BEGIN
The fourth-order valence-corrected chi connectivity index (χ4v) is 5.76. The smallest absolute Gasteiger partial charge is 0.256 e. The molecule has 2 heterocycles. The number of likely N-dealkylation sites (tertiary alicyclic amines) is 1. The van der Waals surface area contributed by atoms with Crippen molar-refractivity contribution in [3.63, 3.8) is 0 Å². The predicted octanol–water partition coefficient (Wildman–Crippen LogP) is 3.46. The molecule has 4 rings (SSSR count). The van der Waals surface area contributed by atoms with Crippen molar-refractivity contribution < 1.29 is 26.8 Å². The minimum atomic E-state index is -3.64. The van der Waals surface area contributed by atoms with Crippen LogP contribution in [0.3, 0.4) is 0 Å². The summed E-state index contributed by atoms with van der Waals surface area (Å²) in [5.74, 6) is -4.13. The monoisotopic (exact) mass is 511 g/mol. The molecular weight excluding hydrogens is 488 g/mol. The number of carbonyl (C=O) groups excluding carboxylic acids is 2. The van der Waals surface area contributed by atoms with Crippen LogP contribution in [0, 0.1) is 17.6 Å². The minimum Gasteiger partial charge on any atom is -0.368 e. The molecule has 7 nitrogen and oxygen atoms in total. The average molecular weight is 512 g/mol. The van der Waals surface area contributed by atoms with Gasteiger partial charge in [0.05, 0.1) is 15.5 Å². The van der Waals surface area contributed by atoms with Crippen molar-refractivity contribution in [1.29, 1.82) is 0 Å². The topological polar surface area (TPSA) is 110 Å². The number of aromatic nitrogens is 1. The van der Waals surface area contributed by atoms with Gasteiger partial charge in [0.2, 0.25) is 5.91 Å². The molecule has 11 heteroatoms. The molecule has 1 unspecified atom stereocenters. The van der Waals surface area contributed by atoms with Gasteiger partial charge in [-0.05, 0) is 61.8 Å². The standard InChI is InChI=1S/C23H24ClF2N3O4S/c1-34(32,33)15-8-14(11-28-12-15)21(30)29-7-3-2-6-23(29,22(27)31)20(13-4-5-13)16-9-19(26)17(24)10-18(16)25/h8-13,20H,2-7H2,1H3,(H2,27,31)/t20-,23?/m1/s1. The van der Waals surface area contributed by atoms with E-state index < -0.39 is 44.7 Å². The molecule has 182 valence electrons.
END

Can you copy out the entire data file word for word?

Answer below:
The fourth-order valence-corrected chi connectivity index (χ4v) is 5.76. The smallest absolute Gasteiger partial charge is 0.256 e. The molecule has 2 heterocycles. The number of likely N-dealkylation sites (tertiary alicyclic amines) is 1. The van der Waals surface area contributed by atoms with Crippen molar-refractivity contribution in [3.63, 3.8) is 0 Å². The predicted octanol–water partition coefficient (Wildman–Crippen LogP) is 3.46. The molecule has 4 rings (SSSR count). The van der Waals surface area contributed by atoms with Crippen molar-refractivity contribution < 1.29 is 26.8 Å². The minimum atomic E-state index is -3.64. The van der Waals surface area contributed by atoms with Crippen LogP contribution in [0.3, 0.4) is 0 Å². The summed E-state index contributed by atoms with van der Waals surface area (Å²) in [5.74, 6) is -4.13. The monoisotopic (exact) mass is 511 g/mol. The molecular weight excluding hydrogens is 488 g/mol. The number of carbonyl (C=O) groups excluding carboxylic acids is 2. The van der Waals surface area contributed by atoms with Crippen LogP contribution in [0, 0.1) is 17.6 Å². The minimum Gasteiger partial charge on any atom is -0.368 e. The molecule has 7 nitrogen and oxygen atoms in total. The average molecular weight is 512 g/mol. The van der Waals surface area contributed by atoms with Gasteiger partial charge in [0.05, 0.1) is 15.5 Å². The van der Waals surface area contributed by atoms with Crippen molar-refractivity contribution in [1.29, 1.82) is 0 Å². The topological polar surface area (TPSA) is 110 Å². The number of aromatic nitrogens is 1. The van der Waals surface area contributed by atoms with Gasteiger partial charge in [0.2, 0.25) is 5.91 Å². The molecule has 11 heteroatoms. The molecule has 1 unspecified atom stereocenters. The van der Waals surface area contributed by atoms with Gasteiger partial charge in [-0.05, 0) is 61.8 Å². The standard InChI is InChI=1S/C23H24ClF2N3O4S/c1-34(32,33)15-8-14(11-28-12-15)21(30)29-7-3-2-6-23(29,22(27)31)20(13-4-5-13)16-9-19(26)17(24)10-18(16)25/h8-13,20H,2-7H2,1H3,(H2,27,31)/t20-,23?/m1/s1. The van der Waals surface area contributed by atoms with E-state index < -0.39 is 44.7 Å². The molecule has 182 valence electrons.